This pure rye bread does not get much of a rise, and Jane Mason recommends that you cut the slices quite thinly. In South Africa we only get light rye flour which does not contain the bran and germ from the grain. If you make use of a dark rye you will get a darker, richer loaf. Both however are packed full of flavour.
I often purchase something on a whim when it looks like it could be useful. Last week I needed to get refills for the pens I have on the fridge. I took the sample with me to our local stationery supplier and they matched it. Given how cheap the pen refill was I bought 3. That will leave me with two spare and not having to go to the shops in a rush. While the sales assistant was processing my credit card I noticed a 16GB flash drive that would be perfect for me to take overseas. I have music on a flash drive that we play in the car, or on the barge. But it is very bulky and due to the size it has been damaged. I keep knocking it when using the Garmin in the car.
The thumb drive was on sale for R139.99 and came with a little lanyard. I paid for it and then went to collect my order from Clicks which was finally found. While the store manager was fetching my box I decided to open the flash drive and attach the lanyard. And that is when I saw that the normal price was R133.99. Now, I know that R6 does not amount to much but the principal of getting something more expensive on special bothered me. I bought a slightly larger 16GB flash drive from Clicks at a much cheaper price and then went to take back the ‘special’ one. To me, things that are on special, or special in themselves should be just that. Like this pure rye. The first loaf was made especially for my dad, and then another one made specially for Christmas day.
Click on the links for conversions and notes.
- 20g rye starter
- 60g rye flour
- 120g water
- 160g leaven
- 240g rye flour, plus extra for dusting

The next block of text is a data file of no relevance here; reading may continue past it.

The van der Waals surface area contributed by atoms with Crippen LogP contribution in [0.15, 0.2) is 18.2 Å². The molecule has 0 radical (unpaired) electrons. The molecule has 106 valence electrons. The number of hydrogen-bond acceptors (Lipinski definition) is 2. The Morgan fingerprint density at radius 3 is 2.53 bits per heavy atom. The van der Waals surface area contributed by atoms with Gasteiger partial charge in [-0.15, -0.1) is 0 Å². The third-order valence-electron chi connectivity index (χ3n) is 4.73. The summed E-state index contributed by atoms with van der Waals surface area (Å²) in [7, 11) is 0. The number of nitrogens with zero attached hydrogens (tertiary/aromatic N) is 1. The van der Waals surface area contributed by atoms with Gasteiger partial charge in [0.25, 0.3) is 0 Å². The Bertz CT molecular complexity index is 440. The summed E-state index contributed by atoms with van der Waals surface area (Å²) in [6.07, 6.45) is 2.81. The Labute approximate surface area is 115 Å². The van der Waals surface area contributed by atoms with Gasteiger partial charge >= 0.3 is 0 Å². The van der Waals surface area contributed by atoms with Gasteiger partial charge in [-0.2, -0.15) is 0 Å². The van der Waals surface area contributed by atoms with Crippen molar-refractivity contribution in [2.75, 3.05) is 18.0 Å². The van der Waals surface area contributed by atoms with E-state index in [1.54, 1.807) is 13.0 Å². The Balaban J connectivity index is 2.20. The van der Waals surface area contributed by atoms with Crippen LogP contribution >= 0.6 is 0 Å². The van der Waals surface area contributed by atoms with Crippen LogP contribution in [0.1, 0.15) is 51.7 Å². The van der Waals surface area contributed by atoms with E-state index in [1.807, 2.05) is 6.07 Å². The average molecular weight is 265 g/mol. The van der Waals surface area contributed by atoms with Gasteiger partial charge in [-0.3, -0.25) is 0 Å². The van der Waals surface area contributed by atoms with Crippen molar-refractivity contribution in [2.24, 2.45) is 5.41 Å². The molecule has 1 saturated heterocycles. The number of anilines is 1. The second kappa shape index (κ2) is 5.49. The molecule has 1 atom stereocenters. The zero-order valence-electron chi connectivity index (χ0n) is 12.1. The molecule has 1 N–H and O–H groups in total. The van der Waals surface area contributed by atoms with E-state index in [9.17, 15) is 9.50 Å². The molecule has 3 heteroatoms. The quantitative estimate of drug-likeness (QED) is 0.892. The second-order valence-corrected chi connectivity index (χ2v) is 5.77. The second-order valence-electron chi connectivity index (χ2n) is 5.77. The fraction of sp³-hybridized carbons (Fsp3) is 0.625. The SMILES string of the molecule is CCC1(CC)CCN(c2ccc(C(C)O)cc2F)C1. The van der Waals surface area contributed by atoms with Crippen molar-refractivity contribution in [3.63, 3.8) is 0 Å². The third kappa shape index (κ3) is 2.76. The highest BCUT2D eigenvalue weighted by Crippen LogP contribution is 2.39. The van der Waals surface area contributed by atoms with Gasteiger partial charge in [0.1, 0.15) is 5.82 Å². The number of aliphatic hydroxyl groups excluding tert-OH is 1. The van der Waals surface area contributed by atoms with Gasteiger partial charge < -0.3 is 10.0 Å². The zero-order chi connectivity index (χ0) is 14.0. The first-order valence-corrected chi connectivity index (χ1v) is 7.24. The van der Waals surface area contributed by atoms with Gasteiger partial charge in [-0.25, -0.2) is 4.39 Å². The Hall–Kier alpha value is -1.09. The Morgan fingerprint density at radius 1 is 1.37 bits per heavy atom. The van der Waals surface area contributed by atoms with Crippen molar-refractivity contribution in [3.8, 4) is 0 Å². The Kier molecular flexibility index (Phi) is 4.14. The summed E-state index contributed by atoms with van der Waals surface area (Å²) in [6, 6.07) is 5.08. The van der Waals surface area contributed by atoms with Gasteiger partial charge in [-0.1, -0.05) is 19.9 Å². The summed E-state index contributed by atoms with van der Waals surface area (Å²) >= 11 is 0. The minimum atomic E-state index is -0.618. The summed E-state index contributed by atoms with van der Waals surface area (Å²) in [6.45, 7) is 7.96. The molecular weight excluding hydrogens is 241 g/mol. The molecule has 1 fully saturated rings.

- 130g water
- 5g salt
- Oat flakes to cover
- Place the starter, flour and water into a large bowl and stir
- Cover with cling film and set aside for at least 8 hours
- Once the leaven is ready you can make your bread *
- Place the leaven, flour, water and salt into a large mixing bowl
- Stir to mix - your dough should be sticky and soft
- If it is too grainy, wet your hands and mix until it no longer feels dry - keep wetting your hands until it is soft
- If it is too sticky then flour your hands and mix the flour in until it is soft
- You do not need to knead the dough
- Once the texture is correct and you can push your fingers through the dough easily, genersouly coat a proving basket with oat flakes
- Lightly flour your work surface then wet your hands and shape the dough into a ball
- Place onto the flour and gently pat oat flakes over the top and sides of the dough
- Place the dough, oat side down, into the proving basket
- Cover with a shower cap and leave to rise until the surface is full of little holes and it is visibly larger **
- Preheat the oven to 230° Celsius
- Gently tip the dough onto a lined baking tray
- Place into the oven and bake for 10 minutes, then reduce the temperature to 200° Celsius and bake for a further 30 minutes
- Remove from the oven and leave to cool completely on a wire rack before slicing ***
** about 3 hours on a warm day
*** this bread will stay fresh for about 2 days
Inspiration published on Lavender and Lime February 2:
Dave and I are overseas in the United Kingdom. We will be back at work on the 13th of February. I will start replying to comments then. I won’t be able to read any blogs while we are away so please forgive my lack of visiting back. You can follow our trip by taking a look at our holiday blog.